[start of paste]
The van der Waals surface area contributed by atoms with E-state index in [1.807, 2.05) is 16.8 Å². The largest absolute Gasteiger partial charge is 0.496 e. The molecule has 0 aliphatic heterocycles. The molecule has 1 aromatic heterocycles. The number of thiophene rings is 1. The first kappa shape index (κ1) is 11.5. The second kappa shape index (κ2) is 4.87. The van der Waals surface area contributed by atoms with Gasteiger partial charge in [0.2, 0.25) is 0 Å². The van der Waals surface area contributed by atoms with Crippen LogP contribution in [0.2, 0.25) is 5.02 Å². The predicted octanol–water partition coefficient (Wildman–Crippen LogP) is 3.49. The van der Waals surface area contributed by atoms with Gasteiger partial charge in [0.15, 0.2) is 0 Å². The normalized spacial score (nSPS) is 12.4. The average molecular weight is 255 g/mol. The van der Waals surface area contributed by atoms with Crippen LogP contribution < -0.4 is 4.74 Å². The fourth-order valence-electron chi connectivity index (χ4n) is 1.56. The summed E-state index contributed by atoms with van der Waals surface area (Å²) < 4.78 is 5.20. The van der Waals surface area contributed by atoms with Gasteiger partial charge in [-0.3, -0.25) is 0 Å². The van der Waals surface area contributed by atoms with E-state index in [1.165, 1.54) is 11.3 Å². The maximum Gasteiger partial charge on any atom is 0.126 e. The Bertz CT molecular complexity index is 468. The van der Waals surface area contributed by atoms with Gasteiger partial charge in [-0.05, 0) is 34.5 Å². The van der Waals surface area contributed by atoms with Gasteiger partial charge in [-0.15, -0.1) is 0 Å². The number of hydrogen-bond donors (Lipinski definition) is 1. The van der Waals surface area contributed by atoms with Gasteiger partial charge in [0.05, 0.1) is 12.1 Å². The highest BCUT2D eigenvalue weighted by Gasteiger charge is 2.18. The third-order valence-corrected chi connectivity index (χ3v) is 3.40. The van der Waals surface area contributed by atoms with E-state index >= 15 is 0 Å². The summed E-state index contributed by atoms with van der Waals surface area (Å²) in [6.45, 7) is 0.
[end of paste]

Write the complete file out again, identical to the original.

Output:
The van der Waals surface area contributed by atoms with E-state index in [1.807, 2.05) is 16.8 Å². The largest absolute Gasteiger partial charge is 0.496 e. The molecule has 0 aliphatic heterocycles. The molecule has 1 aromatic heterocycles. The number of thiophene rings is 1. The first kappa shape index (κ1) is 11.5. The second kappa shape index (κ2) is 4.87. The van der Waals surface area contributed by atoms with Gasteiger partial charge in [0.2, 0.25) is 0 Å². The van der Waals surface area contributed by atoms with Crippen LogP contribution in [0.2, 0.25) is 5.02 Å². The predicted octanol–water partition coefficient (Wildman–Crippen LogP) is 3.49. The van der Waals surface area contributed by atoms with Gasteiger partial charge in [0.15, 0.2) is 0 Å². The normalized spacial score (nSPS) is 12.4. The average molecular weight is 255 g/mol. The van der Waals surface area contributed by atoms with Crippen LogP contribution < -0.4 is 4.74 Å². The fourth-order valence-electron chi connectivity index (χ4n) is 1.56. The summed E-state index contributed by atoms with van der Waals surface area (Å²) < 4.78 is 5.20. The van der Waals surface area contributed by atoms with Gasteiger partial charge in [-0.3, -0.25) is 0 Å². The van der Waals surface area contributed by atoms with E-state index in [1.165, 1.54) is 11.3 Å². The maximum Gasteiger partial charge on any atom is 0.126 e. The Bertz CT molecular complexity index is 468. The van der Waals surface area contributed by atoms with Gasteiger partial charge in [-0.05, 0) is 34.5 Å². The van der Waals surface area contributed by atoms with Gasteiger partial charge in [-0.15, -0.1) is 0 Å². The number of hydrogen-bond donors (Lipinski definition) is 1. The van der Waals surface area contributed by atoms with Gasteiger partial charge in [0.05, 0.1) is 12.1 Å². The highest BCUT2D eigenvalue weighted by Gasteiger charge is 2.18. The third-order valence-corrected chi connectivity index (χ3v) is 3.40. The van der Waals surface area contributed by atoms with E-state index >= 15 is 0 Å². The summed E-state index contributed by atoms with van der Waals surface area (Å²) in [6.45, 7) is 0.